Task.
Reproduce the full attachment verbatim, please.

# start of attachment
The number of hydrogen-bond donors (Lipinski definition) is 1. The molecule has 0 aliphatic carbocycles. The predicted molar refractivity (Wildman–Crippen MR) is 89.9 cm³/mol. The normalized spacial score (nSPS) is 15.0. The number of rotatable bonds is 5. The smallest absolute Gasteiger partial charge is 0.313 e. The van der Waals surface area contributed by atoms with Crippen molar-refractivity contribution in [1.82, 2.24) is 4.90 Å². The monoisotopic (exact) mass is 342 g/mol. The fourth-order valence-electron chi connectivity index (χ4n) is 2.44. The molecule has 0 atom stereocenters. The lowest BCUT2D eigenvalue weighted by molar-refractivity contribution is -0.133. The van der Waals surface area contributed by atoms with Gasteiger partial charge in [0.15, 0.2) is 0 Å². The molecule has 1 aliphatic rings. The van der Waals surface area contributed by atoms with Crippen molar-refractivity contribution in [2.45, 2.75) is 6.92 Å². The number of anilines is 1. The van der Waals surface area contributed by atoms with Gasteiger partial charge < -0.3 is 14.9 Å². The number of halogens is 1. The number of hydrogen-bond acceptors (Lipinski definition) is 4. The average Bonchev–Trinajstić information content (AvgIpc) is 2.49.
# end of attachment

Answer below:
The number of hydrogen-bond donors (Lipinski definition) is 1. The molecule has 0 aliphatic carbocycles. The predicted molar refractivity (Wildman–Crippen MR) is 89.9 cm³/mol. The normalized spacial score (nSPS) is 15.0. The number of rotatable bonds is 5. The smallest absolute Gasteiger partial charge is 0.313 e. The van der Waals surface area contributed by atoms with Crippen molar-refractivity contribution in [1.82, 2.24) is 4.90 Å². The monoisotopic (exact) mass is 342 g/mol. The fourth-order valence-electron chi connectivity index (χ4n) is 2.44. The molecule has 0 atom stereocenters. The lowest BCUT2D eigenvalue weighted by molar-refractivity contribution is -0.133. The van der Waals surface area contributed by atoms with Gasteiger partial charge in [0.15, 0.2) is 0 Å². The molecule has 1 aliphatic rings. The van der Waals surface area contributed by atoms with Crippen molar-refractivity contribution in [2.45, 2.75) is 6.92 Å². The number of anilines is 1. The van der Waals surface area contributed by atoms with Gasteiger partial charge < -0.3 is 14.9 Å². The number of halogens is 1. The number of hydrogen-bond acceptors (Lipinski definition) is 4. The average Bonchev–Trinajstić information content (AvgIpc) is 2.49.